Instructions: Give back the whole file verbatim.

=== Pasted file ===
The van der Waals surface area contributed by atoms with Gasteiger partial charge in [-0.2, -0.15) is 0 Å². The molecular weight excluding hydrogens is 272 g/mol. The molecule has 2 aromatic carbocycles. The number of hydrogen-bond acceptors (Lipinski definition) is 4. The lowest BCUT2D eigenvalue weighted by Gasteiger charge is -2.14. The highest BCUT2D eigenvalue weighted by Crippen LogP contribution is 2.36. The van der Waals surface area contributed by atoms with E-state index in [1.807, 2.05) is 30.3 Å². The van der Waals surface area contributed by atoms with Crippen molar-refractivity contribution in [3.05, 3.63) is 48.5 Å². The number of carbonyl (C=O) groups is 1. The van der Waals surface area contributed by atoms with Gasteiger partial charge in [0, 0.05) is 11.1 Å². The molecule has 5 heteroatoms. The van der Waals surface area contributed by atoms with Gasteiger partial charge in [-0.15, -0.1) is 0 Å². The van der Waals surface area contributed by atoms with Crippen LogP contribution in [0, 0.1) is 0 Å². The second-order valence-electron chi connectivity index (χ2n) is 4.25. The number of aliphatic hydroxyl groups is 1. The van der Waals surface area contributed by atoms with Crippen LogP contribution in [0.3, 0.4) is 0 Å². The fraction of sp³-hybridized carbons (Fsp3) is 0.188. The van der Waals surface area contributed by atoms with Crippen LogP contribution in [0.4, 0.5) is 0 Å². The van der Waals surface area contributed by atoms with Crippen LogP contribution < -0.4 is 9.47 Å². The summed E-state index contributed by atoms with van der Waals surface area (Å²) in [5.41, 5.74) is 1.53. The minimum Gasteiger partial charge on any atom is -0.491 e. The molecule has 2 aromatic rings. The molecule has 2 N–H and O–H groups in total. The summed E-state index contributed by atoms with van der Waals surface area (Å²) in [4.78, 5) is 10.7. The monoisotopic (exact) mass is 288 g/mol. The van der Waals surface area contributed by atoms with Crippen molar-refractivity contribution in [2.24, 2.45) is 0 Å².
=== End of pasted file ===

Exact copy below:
The van der Waals surface area contributed by atoms with Gasteiger partial charge in [-0.2, -0.15) is 0 Å². The molecular weight excluding hydrogens is 272 g/mol. The molecule has 2 aromatic carbocycles. The number of hydrogen-bond acceptors (Lipinski definition) is 4. The lowest BCUT2D eigenvalue weighted by Gasteiger charge is -2.14. The highest BCUT2D eigenvalue weighted by Crippen LogP contribution is 2.36. The van der Waals surface area contributed by atoms with E-state index in [1.807, 2.05) is 30.3 Å². The van der Waals surface area contributed by atoms with Crippen molar-refractivity contribution in [3.05, 3.63) is 48.5 Å². The number of carbonyl (C=O) groups is 1. The van der Waals surface area contributed by atoms with Gasteiger partial charge in [0, 0.05) is 11.1 Å². The molecule has 5 heteroatoms. The van der Waals surface area contributed by atoms with Gasteiger partial charge in [-0.15, -0.1) is 0 Å². The van der Waals surface area contributed by atoms with Crippen LogP contribution in [0, 0.1) is 0 Å². The second-order valence-electron chi connectivity index (χ2n) is 4.25. The number of aliphatic hydroxyl groups is 1. The van der Waals surface area contributed by atoms with Crippen LogP contribution in [0.3, 0.4) is 0 Å². The fraction of sp³-hybridized carbons (Fsp3) is 0.188. The van der Waals surface area contributed by atoms with Crippen LogP contribution in [0.4, 0.5) is 0 Å². The van der Waals surface area contributed by atoms with Crippen LogP contribution < -0.4 is 9.47 Å². The summed E-state index contributed by atoms with van der Waals surface area (Å²) in [5.41, 5.74) is 1.53. The minimum Gasteiger partial charge on any atom is -0.491 e. The molecule has 2 aromatic rings. The molecule has 2 N–H and O–H groups in total. The summed E-state index contributed by atoms with van der Waals surface area (Å²) in [4.78, 5) is 10.7. The monoisotopic (exact) mass is 288 g/mol. The van der Waals surface area contributed by atoms with Crippen molar-refractivity contribution in [2.24, 2.45) is 0 Å².